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Anthony Foxx
Anthony Foxx official portrait.jpg
17th United States Secretary of Transportation
In office
July 2, 2013 – January 20, 2017
President Barack Obama
Deputy John Porcari
Victor Mendez
Preceded by Ray LaHood
Succeeded by Elaine Chao
54th Mayor of Charlotte
In office
December 7, 2009 – July 1, 2013
Preceded by Pat McCrory
Succeeded by Patsy Kinsey
Personal details
Anthony Renard Foxx

(1971-04-30) April 30, 1971 (age 53)
Charlotte, North Carolina, U.S.
Political party Democratic
Samara Ryder
(m. 2001)
Children 2
Education Davidson College (BA)
New York University (JD)

Anthony Renard Foxx (born April 30, 1971) is an American lawyer and politician who served as the United States Secretary of Transportation from 2013 to 2017. A member of the Democratic Party, Foxx had previously served as Mayor of Charlotte, North Carolina from 2009 to 2013. First elected to the Charlotte City Council in 2005, his 2009 mayoral victory made him the youngest person to serve as Charlotte's mayor, as well as the second African American to hold the role.

Foxx was nominated to the position of Secretary of Transportation by President Barack Obama in April 2013. He went on to be confirmed in a 100–0 vote in June 2013. Upon taking office, he became the youngest Cabinet secretary serving at the time. After leaving office, Foxx joined rideshare company Lyft as chief policy officer in 2018. Foxx left his role as chief policy officer in October 2021, but continued to serve as an advisor to the company.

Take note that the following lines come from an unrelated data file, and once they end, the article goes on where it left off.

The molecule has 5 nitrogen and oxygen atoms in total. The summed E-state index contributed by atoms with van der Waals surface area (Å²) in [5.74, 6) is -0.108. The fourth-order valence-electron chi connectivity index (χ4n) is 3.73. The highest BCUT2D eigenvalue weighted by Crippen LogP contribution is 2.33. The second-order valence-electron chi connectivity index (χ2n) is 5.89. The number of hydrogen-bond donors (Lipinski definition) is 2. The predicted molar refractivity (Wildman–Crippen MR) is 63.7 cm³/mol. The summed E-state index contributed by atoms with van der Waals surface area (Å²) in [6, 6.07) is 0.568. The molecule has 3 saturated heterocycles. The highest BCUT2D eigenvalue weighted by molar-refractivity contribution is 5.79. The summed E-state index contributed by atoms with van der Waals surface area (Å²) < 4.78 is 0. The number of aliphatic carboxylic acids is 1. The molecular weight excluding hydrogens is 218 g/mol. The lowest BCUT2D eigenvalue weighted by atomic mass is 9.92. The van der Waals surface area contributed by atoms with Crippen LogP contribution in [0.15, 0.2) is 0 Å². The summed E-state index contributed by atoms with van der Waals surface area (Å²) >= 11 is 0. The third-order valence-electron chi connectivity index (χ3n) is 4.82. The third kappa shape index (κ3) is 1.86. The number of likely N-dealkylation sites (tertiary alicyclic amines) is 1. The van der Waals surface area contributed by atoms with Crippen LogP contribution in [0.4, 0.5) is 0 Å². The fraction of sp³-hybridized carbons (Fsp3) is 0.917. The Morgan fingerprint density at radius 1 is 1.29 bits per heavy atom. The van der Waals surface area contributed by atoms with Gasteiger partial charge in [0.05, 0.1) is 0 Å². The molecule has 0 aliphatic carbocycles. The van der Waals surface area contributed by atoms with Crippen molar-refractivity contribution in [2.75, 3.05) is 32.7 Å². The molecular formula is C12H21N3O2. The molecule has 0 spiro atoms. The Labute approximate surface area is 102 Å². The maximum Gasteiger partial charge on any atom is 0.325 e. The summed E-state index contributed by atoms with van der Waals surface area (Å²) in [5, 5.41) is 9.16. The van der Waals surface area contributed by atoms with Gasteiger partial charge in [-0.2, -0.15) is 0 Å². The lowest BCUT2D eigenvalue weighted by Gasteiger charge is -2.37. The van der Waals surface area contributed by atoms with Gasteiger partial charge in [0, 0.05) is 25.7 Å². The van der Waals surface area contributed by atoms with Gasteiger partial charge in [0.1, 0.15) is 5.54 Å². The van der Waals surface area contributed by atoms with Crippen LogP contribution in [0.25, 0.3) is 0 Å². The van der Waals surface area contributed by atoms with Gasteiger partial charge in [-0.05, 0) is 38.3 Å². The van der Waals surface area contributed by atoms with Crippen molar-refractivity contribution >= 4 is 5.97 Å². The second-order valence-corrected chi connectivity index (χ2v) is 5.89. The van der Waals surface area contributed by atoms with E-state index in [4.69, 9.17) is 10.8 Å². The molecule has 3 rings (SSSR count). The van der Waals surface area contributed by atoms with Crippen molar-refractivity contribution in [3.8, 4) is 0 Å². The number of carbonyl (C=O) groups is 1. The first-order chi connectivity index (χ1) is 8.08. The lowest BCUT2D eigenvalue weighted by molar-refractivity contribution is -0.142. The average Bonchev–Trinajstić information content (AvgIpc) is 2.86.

Early life

Foxx was born on April 30, 1971, in Charlotte, North Carolina. He was raised by his mother, Laura Foxx, and his grandparents, James and Mary Foxx, pursued education at Piedmont Open IB Middle School, and graduated from West Charlotte High School. He graduated from Davidson College, where he was the first African American student body president, in 1993. Foxx majored in history, and went on to earn a J.D. from New York University School of Law in 1996.

Legal career

After law school, Foxx returned to Charlotte to work for a short time at the Smith, Helms, Mullis, and Moore law firm, and left to become a clerk for Judge Nathaniel R. Jones of the Sixth Circuit Court of Appeals in Cincinnati. Later he worked for the United States Department of Justice and the United States House of Representatives Judiciary Committee. In 2004, he was the campaign manager for Representative Mel Watt.

In 2001, he returned to Charlotte to work as a business litigator for Hunton & Williams. While a member of the city council, he retained his position as a litigator at Hunton & Williams, switching to part-time status.

Political career

Municipal government

Foxx was first elected to the Charlotte City Council in 2005 to an at-large seat, and was re-elected in 2007. He won election as Charlotte's 54th and youngest mayor in 2009 and was re-elected in 2011; he became the city's first Democratic mayor since Harvey Gantt left office in 1987.